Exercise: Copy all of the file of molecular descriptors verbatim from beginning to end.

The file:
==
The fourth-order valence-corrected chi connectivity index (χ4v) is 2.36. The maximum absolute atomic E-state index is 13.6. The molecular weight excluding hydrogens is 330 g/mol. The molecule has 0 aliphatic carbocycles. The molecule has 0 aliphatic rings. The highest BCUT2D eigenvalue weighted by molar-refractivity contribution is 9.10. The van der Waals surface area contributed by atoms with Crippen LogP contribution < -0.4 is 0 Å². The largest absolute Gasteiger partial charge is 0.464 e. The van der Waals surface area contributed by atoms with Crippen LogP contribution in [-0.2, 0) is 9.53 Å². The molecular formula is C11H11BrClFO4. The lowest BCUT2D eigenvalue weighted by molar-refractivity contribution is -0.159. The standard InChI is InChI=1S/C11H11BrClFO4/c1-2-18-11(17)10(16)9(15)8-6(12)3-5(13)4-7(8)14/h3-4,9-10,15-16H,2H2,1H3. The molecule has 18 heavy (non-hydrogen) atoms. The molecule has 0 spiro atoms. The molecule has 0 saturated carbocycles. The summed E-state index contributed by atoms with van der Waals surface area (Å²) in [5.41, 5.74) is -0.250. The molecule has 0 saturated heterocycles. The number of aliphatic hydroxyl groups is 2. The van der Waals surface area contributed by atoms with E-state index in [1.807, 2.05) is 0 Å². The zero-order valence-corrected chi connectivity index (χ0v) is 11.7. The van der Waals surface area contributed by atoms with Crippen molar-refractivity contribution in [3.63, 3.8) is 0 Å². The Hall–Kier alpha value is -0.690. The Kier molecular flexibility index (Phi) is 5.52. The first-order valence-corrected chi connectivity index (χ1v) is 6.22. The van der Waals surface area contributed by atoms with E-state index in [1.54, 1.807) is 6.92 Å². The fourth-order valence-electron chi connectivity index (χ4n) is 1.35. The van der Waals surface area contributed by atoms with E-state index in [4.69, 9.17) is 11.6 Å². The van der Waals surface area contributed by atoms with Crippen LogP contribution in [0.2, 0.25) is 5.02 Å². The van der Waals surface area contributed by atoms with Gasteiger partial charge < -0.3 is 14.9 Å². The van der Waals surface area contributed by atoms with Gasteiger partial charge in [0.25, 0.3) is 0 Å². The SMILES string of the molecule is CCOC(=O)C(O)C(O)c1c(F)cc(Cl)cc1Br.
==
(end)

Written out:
The fourth-order valence-corrected chi connectivity index (χ4v) is 2.36. The maximum absolute atomic E-state index is 13.6. The molecular weight excluding hydrogens is 330 g/mol. The molecule has 0 aliphatic carbocycles. The molecule has 0 aliphatic rings. The highest BCUT2D eigenvalue weighted by molar-refractivity contribution is 9.10. The van der Waals surface area contributed by atoms with Crippen LogP contribution < -0.4 is 0 Å². The largest absolute Gasteiger partial charge is 0.464 e. The van der Waals surface area contributed by atoms with Crippen LogP contribution in [-0.2, 0) is 9.53 Å². The molecular formula is C11H11BrClFO4. The lowest BCUT2D eigenvalue weighted by molar-refractivity contribution is -0.159. The standard InChI is InChI=1S/C11H11BrClFO4/c1-2-18-11(17)10(16)9(15)8-6(12)3-5(13)4-7(8)14/h3-4,9-10,15-16H,2H2,1H3. The molecule has 18 heavy (non-hydrogen) atoms. The molecule has 0 spiro atoms. The molecule has 0 saturated carbocycles. The summed E-state index contributed by atoms with van der Waals surface area (Å²) in [5.41, 5.74) is -0.250. The molecule has 0 saturated heterocycles. The number of aliphatic hydroxyl groups is 2. The van der Waals surface area contributed by atoms with E-state index in [1.807, 2.05) is 0 Å². The zero-order valence-corrected chi connectivity index (χ0v) is 11.7. The van der Waals surface area contributed by atoms with Crippen molar-refractivity contribution in [3.63, 3.8) is 0 Å². The Hall–Kier alpha value is -0.690. The Kier molecular flexibility index (Phi) is 5.52. The first-order valence-corrected chi connectivity index (χ1v) is 6.22. The van der Waals surface area contributed by atoms with E-state index in [1.54, 1.807) is 6.92 Å². The fourth-order valence-electron chi connectivity index (χ4n) is 1.35. The van der Waals surface area contributed by atoms with E-state index in [4.69, 9.17) is 11.6 Å². The van der Waals surface area contributed by atoms with Crippen LogP contribution in [0.2, 0.25) is 5.02 Å². The van der Waals surface area contributed by atoms with Gasteiger partial charge < -0.3 is 14.9 Å². The van der Waals surface area contributed by atoms with Gasteiger partial charge in [0.25, 0.3) is 0 Å². The SMILES string of the molecule is CCOC(=O)C(O)C(O)c1c(F)cc(Cl)cc1Br.